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Poetic Thinking 2016 | September 16, 2019

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Marx on Art in Different Epochs

Andrew McLeod

Marx has come up a few times in passing during this seminar, but I was led to recall a specific passage from the Grundrisse during our last class, in which we found ourselves discussing works of literature spanning two millennia. In this passage, Marx discusses the seeming impossibility of writing epic poetry today that could have the same impact that Homer had in his time. If this is true (as it seems to be to me), it must hold further implications for how we approach these non-contemporaneous texts (descriptively, not prescriptively). Do we hold these authors to a different (neither better nor worse) standard? Or do they actually hold some artistic power that has the same potential to enchant us today as it did their contemporaries? Or perhaps the more productive question might be: in what ways do we hold these old works to the same standards as more recent ones? Phrased in this way, it seems relevant to observe that the potential for Poetic Thinking is projected (or encountered, etc.) by the artist or reader/observer at the time of their communion with the artwork in question. Thus, it seems to be a criteria that we find artwork from all cultural epochs capable of satisfying, thereby furnishing us with one way of understanding why these artworks remain potent today.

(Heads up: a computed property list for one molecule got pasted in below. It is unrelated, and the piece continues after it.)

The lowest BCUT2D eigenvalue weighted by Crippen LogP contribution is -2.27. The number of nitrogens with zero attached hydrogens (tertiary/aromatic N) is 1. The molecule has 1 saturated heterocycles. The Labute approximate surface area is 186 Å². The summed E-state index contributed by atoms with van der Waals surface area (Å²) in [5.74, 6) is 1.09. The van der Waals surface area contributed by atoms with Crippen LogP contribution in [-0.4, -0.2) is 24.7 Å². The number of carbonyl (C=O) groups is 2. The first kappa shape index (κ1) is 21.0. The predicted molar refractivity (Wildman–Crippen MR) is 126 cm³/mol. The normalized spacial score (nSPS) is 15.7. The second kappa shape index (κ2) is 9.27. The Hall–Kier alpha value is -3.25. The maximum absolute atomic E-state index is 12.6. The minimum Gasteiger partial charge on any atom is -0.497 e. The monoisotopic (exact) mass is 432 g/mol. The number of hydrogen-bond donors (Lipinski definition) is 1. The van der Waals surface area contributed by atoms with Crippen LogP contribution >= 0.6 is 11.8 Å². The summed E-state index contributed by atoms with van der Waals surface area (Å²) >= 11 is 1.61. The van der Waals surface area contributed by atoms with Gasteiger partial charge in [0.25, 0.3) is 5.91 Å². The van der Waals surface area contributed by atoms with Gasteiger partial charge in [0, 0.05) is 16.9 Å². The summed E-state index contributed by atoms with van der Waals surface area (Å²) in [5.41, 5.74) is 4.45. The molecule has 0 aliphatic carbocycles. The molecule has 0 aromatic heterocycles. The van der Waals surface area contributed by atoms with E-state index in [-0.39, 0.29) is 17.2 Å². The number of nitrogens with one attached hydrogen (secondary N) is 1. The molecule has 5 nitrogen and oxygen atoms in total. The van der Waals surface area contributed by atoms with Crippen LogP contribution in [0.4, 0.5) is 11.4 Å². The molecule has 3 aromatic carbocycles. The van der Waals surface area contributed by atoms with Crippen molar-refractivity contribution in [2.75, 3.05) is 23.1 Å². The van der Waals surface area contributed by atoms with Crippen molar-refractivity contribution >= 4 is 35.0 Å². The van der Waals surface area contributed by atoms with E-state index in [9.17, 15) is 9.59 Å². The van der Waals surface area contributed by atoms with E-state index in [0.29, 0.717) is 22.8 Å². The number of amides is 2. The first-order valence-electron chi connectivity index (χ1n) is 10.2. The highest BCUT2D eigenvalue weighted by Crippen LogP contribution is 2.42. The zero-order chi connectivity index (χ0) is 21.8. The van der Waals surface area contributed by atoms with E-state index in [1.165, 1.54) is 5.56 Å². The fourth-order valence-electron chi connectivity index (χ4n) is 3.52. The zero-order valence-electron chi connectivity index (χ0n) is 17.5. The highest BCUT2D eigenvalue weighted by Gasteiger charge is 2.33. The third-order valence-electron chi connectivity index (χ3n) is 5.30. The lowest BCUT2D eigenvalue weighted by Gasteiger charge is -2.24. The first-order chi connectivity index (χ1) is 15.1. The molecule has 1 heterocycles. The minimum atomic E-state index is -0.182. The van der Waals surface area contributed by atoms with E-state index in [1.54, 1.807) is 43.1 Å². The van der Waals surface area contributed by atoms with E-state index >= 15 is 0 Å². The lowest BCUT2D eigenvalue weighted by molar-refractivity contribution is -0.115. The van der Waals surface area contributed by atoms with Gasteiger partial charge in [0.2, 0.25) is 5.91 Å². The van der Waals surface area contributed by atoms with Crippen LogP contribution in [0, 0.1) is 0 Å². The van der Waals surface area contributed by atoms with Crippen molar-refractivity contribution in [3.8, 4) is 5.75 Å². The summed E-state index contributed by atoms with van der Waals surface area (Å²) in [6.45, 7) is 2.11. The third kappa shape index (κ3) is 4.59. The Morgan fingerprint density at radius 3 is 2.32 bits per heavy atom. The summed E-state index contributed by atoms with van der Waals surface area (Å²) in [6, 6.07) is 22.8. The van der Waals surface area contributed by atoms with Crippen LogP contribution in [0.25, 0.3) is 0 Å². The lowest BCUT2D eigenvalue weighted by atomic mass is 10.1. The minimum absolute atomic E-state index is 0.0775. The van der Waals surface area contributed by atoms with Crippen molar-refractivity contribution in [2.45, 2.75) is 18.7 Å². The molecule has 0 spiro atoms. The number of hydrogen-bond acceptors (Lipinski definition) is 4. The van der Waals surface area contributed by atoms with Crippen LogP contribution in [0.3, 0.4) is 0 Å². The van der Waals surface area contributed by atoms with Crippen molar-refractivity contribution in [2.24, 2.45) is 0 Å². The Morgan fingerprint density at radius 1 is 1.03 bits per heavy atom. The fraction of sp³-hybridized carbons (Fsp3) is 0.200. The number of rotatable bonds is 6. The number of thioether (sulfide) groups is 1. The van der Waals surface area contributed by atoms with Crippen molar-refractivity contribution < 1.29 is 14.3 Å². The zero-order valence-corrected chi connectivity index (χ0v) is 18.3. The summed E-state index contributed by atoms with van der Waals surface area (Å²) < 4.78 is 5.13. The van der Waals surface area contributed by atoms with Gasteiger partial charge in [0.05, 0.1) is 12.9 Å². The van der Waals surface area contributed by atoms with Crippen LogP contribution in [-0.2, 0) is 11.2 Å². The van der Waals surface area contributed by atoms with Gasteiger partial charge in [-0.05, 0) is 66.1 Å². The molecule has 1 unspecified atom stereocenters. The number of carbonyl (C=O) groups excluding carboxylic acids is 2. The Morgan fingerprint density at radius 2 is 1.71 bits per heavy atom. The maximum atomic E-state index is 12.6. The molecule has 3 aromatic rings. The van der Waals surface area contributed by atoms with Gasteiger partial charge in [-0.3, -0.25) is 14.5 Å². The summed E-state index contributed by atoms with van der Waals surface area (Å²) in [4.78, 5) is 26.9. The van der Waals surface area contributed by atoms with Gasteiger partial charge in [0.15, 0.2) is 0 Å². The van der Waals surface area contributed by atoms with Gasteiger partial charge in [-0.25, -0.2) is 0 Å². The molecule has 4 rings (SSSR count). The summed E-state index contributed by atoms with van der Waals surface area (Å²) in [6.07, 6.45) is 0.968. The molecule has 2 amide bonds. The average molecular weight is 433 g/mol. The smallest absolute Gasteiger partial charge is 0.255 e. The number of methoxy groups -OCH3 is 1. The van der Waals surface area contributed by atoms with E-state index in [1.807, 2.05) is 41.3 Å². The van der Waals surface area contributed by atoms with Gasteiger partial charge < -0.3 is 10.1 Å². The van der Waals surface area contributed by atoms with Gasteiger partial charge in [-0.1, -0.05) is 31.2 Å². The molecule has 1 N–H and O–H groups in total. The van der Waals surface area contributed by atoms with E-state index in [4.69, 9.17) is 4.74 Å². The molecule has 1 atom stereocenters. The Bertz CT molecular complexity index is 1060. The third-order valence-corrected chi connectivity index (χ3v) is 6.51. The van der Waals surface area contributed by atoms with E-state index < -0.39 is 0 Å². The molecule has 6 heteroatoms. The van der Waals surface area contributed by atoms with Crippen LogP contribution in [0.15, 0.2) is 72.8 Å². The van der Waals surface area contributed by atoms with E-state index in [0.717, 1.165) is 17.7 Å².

And here’s the full passage from Marx:

In the case of the arts, it is well known that certain periods of their flowering are out of all proportion to the general development of society, hence also to the material foundation, the skeletal structure as it were, of its organization. For example, the Greeks compared to the moderns or also Shakespeare. It is even recognized that certain forms of art, e.g. the epic, can no longer be produced in their world epoch-making, classical stature as soon as the production of art, as such, begins; that is, that certain significant forms within the realm of the arts are possible only at an undeveloped stage of artistic development. If this is the case with the relation between different kinds of art within the realm of the arts, it is already less puzzling that it is the case in the relation of the entire realm to the general development of society. The difficulty consists only in the general formulation of these contradictions. As soon as they have been specified, they are already clarified.